Raids have arrived in Pokémon GO, and they're a breath of fresh air. The game has a genuine multiplayer function for the first time since launch, along with the opportunity to battle some colossal Pokémon and snag rare rewards to boot. It's an entirely new system, however, and so the rules are different than the traditional gym battles. Read on for how to participate in raids in Pokémon GO. First, you've got to find a raid. If you live in an area with a lot of gyms, this shouldn't be hard.
Raids went live in Pokémon GO the other night. The community has been speculating about them for more than a year, ever since a Times Square battle with Mewtwo held a prominent place in the reveal trailer. At first, it was hard to tell when people would get their hands on them: the first raids were limited to players level 35+, and seemed to be confined to sponsored Pokéstops.
UPDATE: Required trainer level is down to 25. I'd expect us to hit the permanent requirement tomorrow. Pokémon GO is a funny kind of game: sometimes even expected announcements drag out over weeks and months while the developer fine-tunes things, and sometimes things move quite quickly. Niantic's habit of not announcing things until moments before they go live only heightens this feeling — it's a game that can turn on a dime.
Muck Rack makes it simple to find people, tweets, or articles that mention any name, keyword, company, hashtag etc. We've compiled this guide to help you make the most of your search.
Selecting a term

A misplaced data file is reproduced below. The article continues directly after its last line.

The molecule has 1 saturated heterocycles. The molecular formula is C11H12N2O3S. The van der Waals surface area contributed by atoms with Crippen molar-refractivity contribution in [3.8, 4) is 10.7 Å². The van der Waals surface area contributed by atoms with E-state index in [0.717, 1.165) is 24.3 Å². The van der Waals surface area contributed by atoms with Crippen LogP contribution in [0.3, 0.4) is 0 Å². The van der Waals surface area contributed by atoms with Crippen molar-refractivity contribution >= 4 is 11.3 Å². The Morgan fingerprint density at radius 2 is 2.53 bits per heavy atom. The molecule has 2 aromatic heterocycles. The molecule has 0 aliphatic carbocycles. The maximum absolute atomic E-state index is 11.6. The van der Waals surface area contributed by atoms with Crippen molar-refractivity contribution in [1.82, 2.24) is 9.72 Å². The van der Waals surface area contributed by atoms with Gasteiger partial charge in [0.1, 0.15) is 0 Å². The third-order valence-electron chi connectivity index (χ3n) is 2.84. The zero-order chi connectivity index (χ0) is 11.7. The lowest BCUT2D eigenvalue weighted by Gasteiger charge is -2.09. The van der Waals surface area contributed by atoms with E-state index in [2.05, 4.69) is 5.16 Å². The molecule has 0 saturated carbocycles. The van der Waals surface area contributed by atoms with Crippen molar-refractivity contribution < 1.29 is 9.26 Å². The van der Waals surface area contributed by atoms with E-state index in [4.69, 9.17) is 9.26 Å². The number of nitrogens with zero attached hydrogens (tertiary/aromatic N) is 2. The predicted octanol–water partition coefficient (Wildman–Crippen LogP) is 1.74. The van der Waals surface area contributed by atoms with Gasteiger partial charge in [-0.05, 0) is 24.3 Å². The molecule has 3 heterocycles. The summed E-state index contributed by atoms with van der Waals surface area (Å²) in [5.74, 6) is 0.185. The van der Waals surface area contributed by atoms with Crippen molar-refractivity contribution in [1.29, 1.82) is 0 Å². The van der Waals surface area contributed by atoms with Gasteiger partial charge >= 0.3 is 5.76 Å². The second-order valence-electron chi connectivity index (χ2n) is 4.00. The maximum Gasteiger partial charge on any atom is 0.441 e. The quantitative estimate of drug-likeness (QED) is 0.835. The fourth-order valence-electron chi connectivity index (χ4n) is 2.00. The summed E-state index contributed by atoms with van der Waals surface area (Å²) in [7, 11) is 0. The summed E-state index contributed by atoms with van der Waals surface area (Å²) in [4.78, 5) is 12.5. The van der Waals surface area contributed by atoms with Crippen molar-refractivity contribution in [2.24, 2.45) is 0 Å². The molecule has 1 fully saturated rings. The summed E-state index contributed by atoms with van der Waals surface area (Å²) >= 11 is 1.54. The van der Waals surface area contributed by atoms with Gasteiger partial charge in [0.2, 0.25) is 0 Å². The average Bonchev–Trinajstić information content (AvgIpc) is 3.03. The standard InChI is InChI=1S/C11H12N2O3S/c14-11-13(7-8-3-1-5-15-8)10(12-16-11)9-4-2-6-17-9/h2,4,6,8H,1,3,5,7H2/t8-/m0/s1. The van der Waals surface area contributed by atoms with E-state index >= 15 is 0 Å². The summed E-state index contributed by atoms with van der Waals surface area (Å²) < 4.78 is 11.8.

Start searching tweets, articles from media outlets, articles mentioned in tweets, journalists'
names, titles and bios with some suggested searches:
Companies or Topics (e.g. iPhone, Microsoft)
Phrases (e.g. "cloud computing") — use quotes to keep the terms together
Twitter handles (e.g. @username) — returns those who have mentioned or replied to
Names (e.g. "David Pogue")
Hashtags (e.g. #sxsw, #london2012)
Bio details (e.g. vegan, Olympics, father)
Muck Rack's Advanced Search allows for many boolean operators.
Find results that mention multiple specified terms, use AND or
+. For example, ensure each result contains both Elon Musk and Mark Zuckerberg by
searching Obama AND Romney or Obama + Romney.
Use the operators OR or , to broaden your search when you'd like either of
multiple terms to appear in results. (This is the default behavior of our search when no operators
are used.) For example, search for democrat OR republican to find results that refer to
Democrats and/or Republicans.
Use NOT or - to subtract results from your search. For
example, searching Disney will yield results about the Walt Disney Company as well as Walt Disney
World Resort. To exclude mentions of Disney World, search for Disney -World or Disney
When using one of these operators with a phrase, enclose it in quotation marks. For example, you can
find results about smartphones excluding Apple's iPhone 4S by searching smartphone -"iPhone
Exact case matching or punctuation
If you're searching for a brand name or keyword that relies on specific punctuation marks or capitalization, you can
find results that match your exact query by adding matchcase: before the keyword you're searching for, like matchcase:E*TRADE .
Use parentheses to separate multiple
boolean phrases. For example, to find journalists talking about having fun in Disney World or
Disneyland, search for ("disney world" OR disneyland) AND fun.
An asterisk can be used to search for any variation of a root word truncated by the asterisk. For example, searching for admin* will return results for administrator, administration, administer, administered, etc.
A near operator is an AND operator where you can control the distance between the words. You can vary the distance the near operation uses by adding a forward slash and number (between 0-99) such as strawberries NEAR/10 "whipped cream", which means the strawberries must exist within 10 words of "whipped cream".